Dir. Jalmari Helander (2010)
A team of drillers in Finland uncover the ancient burial ground of Santa Claus. Unfortunately, he’s not quite the jolly old Saint he was expected to be.
WARNING: MAY CONTAIN SPOILERS
We’re kicking off our 2022 celebration of the Yuletide Season with a movie that is new to me, one that I’ve been meaning to get around to for years but just never bothered to watch. If you’re anything like me, you’re an ardent fan of both horror and Christmas, and those movies that somehow perfectly blend the two film genres are treasured gems that you only break out once a year to celebrate the holidays. While I believe that we’ve curated a pretty good list for our First Annual 13 Days of Christmas, I was blown away by realizing that I started with one of the better entries in the genre. Rare Exports: A Christmas Tale is a heartwarming story of the real Santa Claus, who originated in the Great White North of Scandinavia as a creature who punished children who were bad and didn’t seem to have a whole lot for children who weren’t. While Krampus has gained much more attention recently due to some high profile films, the original Santa Claus is just as much of a badass, kidnapping children who misbehave and murdering any reindeer he happens to come across, all while employing an army of nude, adult elves. Sounds fun, right?
The film starts with a group of men who are excavating the Korvatunturi Mountains in Lapland (or Finland, if you’re nasty.) They’re looking for an ancient secret, one that is buried deep within the mountain and will require a metric ton of dynamite to uncover. When the workers all disappear one night, Pietari (Onni Tommila), a young boy who snuck out to watch part of the dig, discovers that things are about to get real Finnish Christmas-y real quick, as the annual round-up of reindeer, which his village uses for meat and as a local business that keeps the town afloat, discovers the remains of said reindeer scattered throughout the snow. Things go from bad to worse when a nude adult male accidentally falls into Pietari’s family’s illegal wolf pit, a trap that is filled with spikes to help protect the family from rogue wolves. I’ll leave the rest of the plot for your viewing, but suffice to say, Rare Exports delivers an unusual twist on a classic Christmas story and helped spread the real meaning of Christmas to the rest of the world.
The locale of the film lends itself perfectly to this type of story, becoming sort of a cross between Krampus and The Thing. The snow is as abundant as the elves, creating an isolating ambiance that makes the dreadful circumstances even less appealing. The largest feeling the audience is left with is that Finland kinda sucks, as this is definitely not somewhere I’d ever want to live. It’s beautiful, though: the mountains are like ones you’d see in National Geographic, the snowy countryside as you’d only see it in pictures. The mixture between English, spoken by the excavators, and Finnish by everyone else is nice for accessibility, giving the film an international appeal that will make it easier for some to tolerate the subtitles. As someone who is practically deaf and needs subtitles for almost everything I watch, reading captions for a foreign language film is never something that bothered me, but I know that it’s a huge turnoff for a lot of the movie-watching crowd. Rest assured, this one is well worth the watch (and read), and it’s going to become an instant holiday classic as readily as it has become a cult classic.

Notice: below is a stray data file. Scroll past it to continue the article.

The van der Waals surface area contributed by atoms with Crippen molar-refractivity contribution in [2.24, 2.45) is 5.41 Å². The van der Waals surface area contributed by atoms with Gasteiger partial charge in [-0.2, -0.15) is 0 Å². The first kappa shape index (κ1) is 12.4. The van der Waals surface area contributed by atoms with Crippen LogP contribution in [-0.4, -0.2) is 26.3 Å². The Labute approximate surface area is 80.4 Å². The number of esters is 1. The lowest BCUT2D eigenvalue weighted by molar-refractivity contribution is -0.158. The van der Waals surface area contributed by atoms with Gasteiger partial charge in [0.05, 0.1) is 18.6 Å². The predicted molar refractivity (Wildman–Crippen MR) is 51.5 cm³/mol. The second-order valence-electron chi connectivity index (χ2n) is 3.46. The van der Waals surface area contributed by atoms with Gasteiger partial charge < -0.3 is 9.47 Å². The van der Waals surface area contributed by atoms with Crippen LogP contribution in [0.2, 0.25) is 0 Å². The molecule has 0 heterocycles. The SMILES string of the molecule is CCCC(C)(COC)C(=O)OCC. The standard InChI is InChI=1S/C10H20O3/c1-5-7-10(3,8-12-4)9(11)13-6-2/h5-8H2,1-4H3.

The story is great here, one of the more truly unique Christmas films that I’ve come across. The acting is also pretty good, as Tommila does a great job as young Pietari and all of the adult roles are filled with the expected gruff, outdoorsy types who initially don’t believe Pietari but eventually come around. There’s a surprising amount of swearing and nudity (though don’t look for any titillation here), so this isn’t a movie you really want to show young kids, but it fits perfectly into your holiday rotation of holiday classics that are as creepy as they are uplifting. While I do think the movie’s resolution lends itself to a sequel, perhaps one dealing a bit more with the actual Santa Claus creature rather than his elves, it’s a great story that you haven’t seen anything like before. It’s streaming free on Tubi right now but has subtitles, so this is one you want to check out after you’ve finished your decorating and can pay full attention.
Who this movie is for: Christmas-holics, Deadpan comedy fans, People who wished mall Santas displayed more nudity
Bottom line: Heartwarming and intense at times, Rare Exports: A Christmas Tale is well deserving of the cult classic label that it earned shortly after it’s release in 2010. There are some creepy scenes throughout, but Tommila’s Pietari is just so damn cute that it’s worth a watch even for those who generally don’t like the creeps. As the film gives a unique take on the standard Christmas movie and helps to explore more of the lore behind the international roots of the holiday, Rare Exports is a great movie to add to your holiday lineup. Give it a shot and check it out while it’s still streaming for free on Tubi.